• We warned last year that the last of the IP 4 addresses were just about gone and they would be very expensive to keep. Microsoft decided to buy up over 600,000 IP 4 addresses from Canada because they realized they would be worth a lot as the world is no more ready for IP 6 than they are ready to move to the metric system. Computers and routers that are either too old or not configured properly will not be able to connect to websites on IP 6 and Microsoft knows this. They want people to be able to continue to connect to them until they are ready for the new standard. Other companies may not be so lucky.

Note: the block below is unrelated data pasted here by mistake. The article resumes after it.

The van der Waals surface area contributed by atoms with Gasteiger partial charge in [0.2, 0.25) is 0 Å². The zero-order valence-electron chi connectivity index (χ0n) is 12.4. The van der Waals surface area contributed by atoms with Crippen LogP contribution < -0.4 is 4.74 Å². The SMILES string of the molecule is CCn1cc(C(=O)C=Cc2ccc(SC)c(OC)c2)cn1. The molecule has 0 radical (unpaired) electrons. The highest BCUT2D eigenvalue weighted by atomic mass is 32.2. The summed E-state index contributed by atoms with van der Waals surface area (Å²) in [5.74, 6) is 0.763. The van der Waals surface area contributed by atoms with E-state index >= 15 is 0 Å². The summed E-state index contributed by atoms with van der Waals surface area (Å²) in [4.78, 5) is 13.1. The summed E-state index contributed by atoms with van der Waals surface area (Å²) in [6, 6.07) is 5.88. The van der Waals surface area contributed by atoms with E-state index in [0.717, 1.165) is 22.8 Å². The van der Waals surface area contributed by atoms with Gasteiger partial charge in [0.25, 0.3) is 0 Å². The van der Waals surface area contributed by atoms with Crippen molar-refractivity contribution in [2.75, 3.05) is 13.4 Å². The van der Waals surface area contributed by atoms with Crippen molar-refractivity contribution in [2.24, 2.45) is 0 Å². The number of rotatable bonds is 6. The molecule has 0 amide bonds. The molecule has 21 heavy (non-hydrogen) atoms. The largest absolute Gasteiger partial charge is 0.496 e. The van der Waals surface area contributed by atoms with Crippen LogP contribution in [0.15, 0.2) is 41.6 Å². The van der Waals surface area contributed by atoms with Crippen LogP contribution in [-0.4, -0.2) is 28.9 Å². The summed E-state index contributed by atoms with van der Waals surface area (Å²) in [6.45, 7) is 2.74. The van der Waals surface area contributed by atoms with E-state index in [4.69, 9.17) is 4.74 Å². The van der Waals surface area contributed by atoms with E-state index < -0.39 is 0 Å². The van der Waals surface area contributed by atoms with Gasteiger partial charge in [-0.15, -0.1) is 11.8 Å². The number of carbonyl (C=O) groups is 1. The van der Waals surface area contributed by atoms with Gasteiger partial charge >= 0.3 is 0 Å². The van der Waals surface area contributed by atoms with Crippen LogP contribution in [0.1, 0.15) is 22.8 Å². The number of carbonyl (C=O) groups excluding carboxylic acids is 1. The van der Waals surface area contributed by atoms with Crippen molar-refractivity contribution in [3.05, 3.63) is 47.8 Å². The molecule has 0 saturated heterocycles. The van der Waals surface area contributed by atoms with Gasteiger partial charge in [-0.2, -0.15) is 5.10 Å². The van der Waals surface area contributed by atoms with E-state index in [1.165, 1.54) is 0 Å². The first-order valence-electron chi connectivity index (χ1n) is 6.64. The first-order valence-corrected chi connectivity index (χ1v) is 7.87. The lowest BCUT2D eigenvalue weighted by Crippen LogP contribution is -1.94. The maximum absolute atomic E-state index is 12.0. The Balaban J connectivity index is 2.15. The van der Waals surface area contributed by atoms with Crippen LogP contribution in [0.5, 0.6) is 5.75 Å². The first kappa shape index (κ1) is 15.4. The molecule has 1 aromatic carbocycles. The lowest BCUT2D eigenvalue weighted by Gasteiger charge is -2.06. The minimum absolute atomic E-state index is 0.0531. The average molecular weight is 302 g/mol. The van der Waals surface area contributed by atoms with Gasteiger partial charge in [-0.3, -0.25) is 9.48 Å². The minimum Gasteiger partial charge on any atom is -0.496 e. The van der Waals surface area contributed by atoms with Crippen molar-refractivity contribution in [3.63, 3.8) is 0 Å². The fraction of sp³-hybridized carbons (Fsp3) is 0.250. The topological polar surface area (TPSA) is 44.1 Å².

• Google is launching its own version of Twitter, and its called Disco. Disco will allow people to send text messages to massive amounts of people, just like Twitter. But unlike Twitter, it will be based off of your phone number instead of your Google account alone. This will allow people who already have you as a contact to be able to know it's you sending them a text message, rather than you having to launch an app to see it.
  • Avatar's James Cameron was helping NASA build a 3D camera into the next Mars rover, but NASA scrapped the plans because they are getting too close to launch time. The good news is that they will continue with their work for the next planned launch of a yet to be named rover of the future so we can see that and other worlds in 3D.